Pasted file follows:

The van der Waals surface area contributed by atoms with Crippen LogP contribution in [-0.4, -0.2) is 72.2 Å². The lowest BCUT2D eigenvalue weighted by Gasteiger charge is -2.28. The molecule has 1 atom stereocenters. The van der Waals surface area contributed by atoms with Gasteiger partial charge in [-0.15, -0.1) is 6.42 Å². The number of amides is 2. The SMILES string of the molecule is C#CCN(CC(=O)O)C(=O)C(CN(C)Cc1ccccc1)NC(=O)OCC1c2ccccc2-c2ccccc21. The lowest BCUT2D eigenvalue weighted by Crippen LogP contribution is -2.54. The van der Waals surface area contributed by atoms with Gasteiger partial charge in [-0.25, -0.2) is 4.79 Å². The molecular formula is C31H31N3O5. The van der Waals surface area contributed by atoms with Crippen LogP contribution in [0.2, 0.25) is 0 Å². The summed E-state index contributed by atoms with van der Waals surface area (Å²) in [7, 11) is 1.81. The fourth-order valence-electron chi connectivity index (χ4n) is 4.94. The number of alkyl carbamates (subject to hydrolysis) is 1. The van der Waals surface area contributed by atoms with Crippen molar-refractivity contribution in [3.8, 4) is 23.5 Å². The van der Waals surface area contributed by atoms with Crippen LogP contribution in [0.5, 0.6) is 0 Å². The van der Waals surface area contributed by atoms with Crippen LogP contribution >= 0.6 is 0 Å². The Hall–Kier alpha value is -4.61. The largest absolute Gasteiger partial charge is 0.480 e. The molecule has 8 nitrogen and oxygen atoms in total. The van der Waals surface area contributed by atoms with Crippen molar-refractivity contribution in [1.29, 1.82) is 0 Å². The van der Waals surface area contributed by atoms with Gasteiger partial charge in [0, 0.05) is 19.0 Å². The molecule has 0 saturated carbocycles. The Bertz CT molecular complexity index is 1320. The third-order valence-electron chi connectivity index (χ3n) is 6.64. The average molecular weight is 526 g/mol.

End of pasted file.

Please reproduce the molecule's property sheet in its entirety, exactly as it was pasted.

The van der Waals surface area contributed by atoms with Crippen LogP contribution in [-0.4, -0.2) is 72.2 Å². The lowest BCUT2D eigenvalue weighted by Gasteiger charge is -2.28. The molecule has 1 atom stereocenters. The van der Waals surface area contributed by atoms with Gasteiger partial charge in [-0.15, -0.1) is 6.42 Å². The number of amides is 2. The SMILES string of the molecule is C#CCN(CC(=O)O)C(=O)C(CN(C)Cc1ccccc1)NC(=O)OCC1c2ccccc2-c2ccccc21. The lowest BCUT2D eigenvalue weighted by Crippen LogP contribution is -2.54. The van der Waals surface area contributed by atoms with Gasteiger partial charge in [-0.25, -0.2) is 4.79 Å². The molecular formula is C31H31N3O5. The van der Waals surface area contributed by atoms with Crippen LogP contribution in [0.2, 0.25) is 0 Å². The summed E-state index contributed by atoms with van der Waals surface area (Å²) in [7, 11) is 1.81. The fourth-order valence-electron chi connectivity index (χ4n) is 4.94. The number of alkyl carbamates (subject to hydrolysis) is 1. The van der Waals surface area contributed by atoms with Crippen molar-refractivity contribution in [3.8, 4) is 23.5 Å². The van der Waals surface area contributed by atoms with Crippen LogP contribution in [0.5, 0.6) is 0 Å². The van der Waals surface area contributed by atoms with Crippen LogP contribution >= 0.6 is 0 Å². The Hall–Kier alpha value is -4.61. The largest absolute Gasteiger partial charge is 0.480 e. The molecule has 8 nitrogen and oxygen atoms in total. The van der Waals surface area contributed by atoms with Crippen molar-refractivity contribution in [1.29, 1.82) is 0 Å². The van der Waals surface area contributed by atoms with Gasteiger partial charge in [0, 0.05) is 19.0 Å². The molecule has 0 saturated carbocycles. The Bertz CT molecular complexity index is 1320. The third-order valence-electron chi connectivity index (χ3n) is 6.64. The average molecular weight is 526 g/mol.